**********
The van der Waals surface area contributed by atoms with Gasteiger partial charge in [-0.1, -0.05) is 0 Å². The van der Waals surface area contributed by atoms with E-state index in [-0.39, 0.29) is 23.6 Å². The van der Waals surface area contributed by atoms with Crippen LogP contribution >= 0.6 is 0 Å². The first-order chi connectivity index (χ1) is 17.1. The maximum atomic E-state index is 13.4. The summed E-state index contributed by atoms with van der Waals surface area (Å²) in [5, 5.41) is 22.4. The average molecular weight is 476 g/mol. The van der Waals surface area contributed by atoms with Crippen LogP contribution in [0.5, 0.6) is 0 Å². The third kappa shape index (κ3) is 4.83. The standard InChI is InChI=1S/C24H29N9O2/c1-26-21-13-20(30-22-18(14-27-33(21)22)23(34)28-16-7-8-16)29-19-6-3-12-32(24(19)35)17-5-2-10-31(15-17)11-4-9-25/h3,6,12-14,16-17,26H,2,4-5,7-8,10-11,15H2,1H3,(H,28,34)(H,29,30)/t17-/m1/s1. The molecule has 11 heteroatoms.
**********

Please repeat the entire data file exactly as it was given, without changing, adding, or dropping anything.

The van der Waals surface area contributed by atoms with Gasteiger partial charge in [-0.1, -0.05) is 0 Å². The van der Waals surface area contributed by atoms with E-state index in [-0.39, 0.29) is 23.6 Å². The van der Waals surface area contributed by atoms with Crippen LogP contribution >= 0.6 is 0 Å². The first-order chi connectivity index (χ1) is 17.1. The maximum atomic E-state index is 13.4. The summed E-state index contributed by atoms with van der Waals surface area (Å²) in [5, 5.41) is 22.4. The average molecular weight is 476 g/mol. The van der Waals surface area contributed by atoms with Crippen LogP contribution in [0.5, 0.6) is 0 Å². The third kappa shape index (κ3) is 4.83. The standard InChI is InChI=1S/C24H29N9O2/c1-26-21-13-20(30-22-18(14-27-33(21)22)23(34)28-16-7-8-16)29-19-6-3-12-32(24(19)35)17-5-2-10-31(15-17)11-4-9-25/h3,6,12-14,16-17,26H,2,4-5,7-8,10-11,15H2,1H3,(H,28,34)(H,29,30)/t17-/m1/s1. The molecule has 11 heteroatoms.